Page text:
Re: Hebrew Vav Holam

From: Ted Hopp (
Date: Thu Jul 31 2003 - 15:39:10 EDT

  • Next message: Peter Kirk: "Re: Hebrew Vav Holam"

    On Thursday, July 31, 2003 2:31 PM, Jony Rosenne wrote:
    > This argumentation applies equally well to th (which should be at least
    > Unicodes in English), gh (how many?), etc.
    > Jony

    How so? Holam male has different semantics, different pronunciation, and
    different typography from consonantal vav with holam haser. The distinctions
    cannot be maintained in text encoded with Unicode. The same arguments
    (especially the point about Unicode erasing distinctions) do not apply to th
    and gh. Nobody (at least, no native English speaker) thinks of th or gh as
    single characters, either. (You might have a little more luck if you tried
    ch, ll, and rr in Spanish. But then, of course, your argument would be
    weaker because the devil's advocate position wouldn't be as silly.) The full
    argument also does not apply to the case of shuruq vs. vav with dagesh
    (semantics and pronunciation yes, typography no). Notice that nobody's
    making a lot of noise about shuruq.

    So we can just shrug our shoulders and say that nobody should care and so be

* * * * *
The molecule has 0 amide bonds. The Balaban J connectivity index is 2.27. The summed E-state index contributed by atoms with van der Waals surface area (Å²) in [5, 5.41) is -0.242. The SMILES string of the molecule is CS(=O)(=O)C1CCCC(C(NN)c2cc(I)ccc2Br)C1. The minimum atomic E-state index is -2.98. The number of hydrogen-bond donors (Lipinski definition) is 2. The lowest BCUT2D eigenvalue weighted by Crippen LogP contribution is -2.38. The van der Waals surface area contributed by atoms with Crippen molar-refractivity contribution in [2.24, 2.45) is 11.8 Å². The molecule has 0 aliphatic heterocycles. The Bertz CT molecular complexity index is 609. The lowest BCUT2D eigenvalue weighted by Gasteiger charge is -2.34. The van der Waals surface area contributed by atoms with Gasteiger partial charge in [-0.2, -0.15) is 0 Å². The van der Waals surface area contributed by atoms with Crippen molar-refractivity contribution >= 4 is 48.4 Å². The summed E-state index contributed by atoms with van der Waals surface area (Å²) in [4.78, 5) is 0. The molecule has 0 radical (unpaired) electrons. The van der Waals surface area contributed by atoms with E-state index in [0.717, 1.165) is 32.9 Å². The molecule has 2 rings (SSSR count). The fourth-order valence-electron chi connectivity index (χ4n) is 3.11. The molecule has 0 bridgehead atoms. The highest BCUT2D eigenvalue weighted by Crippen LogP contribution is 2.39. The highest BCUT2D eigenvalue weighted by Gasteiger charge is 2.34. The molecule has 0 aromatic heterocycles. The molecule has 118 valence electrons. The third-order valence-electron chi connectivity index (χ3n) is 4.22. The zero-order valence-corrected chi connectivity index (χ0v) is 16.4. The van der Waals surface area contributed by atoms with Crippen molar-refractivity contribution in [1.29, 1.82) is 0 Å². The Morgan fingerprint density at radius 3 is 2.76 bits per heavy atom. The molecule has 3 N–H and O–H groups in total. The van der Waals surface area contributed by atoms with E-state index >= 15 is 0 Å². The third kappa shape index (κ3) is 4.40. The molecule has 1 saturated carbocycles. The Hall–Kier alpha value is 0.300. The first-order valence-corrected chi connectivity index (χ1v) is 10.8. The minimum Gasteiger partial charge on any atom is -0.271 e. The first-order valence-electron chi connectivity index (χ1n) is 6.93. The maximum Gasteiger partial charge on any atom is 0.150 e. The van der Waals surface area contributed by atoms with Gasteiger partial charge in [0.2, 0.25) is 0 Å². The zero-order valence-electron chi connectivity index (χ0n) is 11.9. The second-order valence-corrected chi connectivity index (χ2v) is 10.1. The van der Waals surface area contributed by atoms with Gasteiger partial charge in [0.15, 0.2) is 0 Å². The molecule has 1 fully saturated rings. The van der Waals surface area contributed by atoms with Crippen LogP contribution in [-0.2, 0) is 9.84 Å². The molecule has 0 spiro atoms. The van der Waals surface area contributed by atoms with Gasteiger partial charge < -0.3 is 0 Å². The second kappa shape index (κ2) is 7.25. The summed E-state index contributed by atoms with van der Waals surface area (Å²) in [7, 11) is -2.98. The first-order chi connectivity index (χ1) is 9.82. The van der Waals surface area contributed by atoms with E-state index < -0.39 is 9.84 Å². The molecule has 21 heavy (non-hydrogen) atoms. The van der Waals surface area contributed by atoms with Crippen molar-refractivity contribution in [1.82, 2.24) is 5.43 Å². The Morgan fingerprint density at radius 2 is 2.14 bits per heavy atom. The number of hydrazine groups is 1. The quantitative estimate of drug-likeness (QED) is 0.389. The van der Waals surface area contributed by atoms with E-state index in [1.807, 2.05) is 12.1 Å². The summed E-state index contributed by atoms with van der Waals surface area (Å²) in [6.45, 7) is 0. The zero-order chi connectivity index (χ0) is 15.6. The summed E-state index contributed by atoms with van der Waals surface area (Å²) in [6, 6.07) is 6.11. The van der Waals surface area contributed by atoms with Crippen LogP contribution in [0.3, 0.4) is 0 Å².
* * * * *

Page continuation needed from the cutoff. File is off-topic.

it. Or we can look to a solution. The cleanest one (to my way of thinking)
    is to add a character to Unicode. I strongly prefer adding a holam male
    (base) character as opposed to adding a new combining mark.

    The only alternative proposal that seems to make some sense is to leave the
    Unicode characters as they are and adopt the usage convention that a Hebrew
    consonant combined with a holam haser (and possibly other marks, but not
    other vowels) followed by a vav with no combining marks (including no
    teamim, except maybe 05C4, if anyone can say what that's for) should be
    interpreted as the consonant followed by a holam male. However, this has its
    own problems, such as requiring extended contextual analysis (possibly
    including a look-ahead to the end of a word) to resolve the meaning of an
    encoding. We'd also need to figure out how to handle creating a holam male
    at the start of a line, surrounded by spaces, etc. We'd have to give up on
    the possibility of writing one holam male after another in any simple way.
    If it can be made to work under those conditions, it may be a viable


    Ted Hopp, Ph.D.
    ZigZag, Inc.

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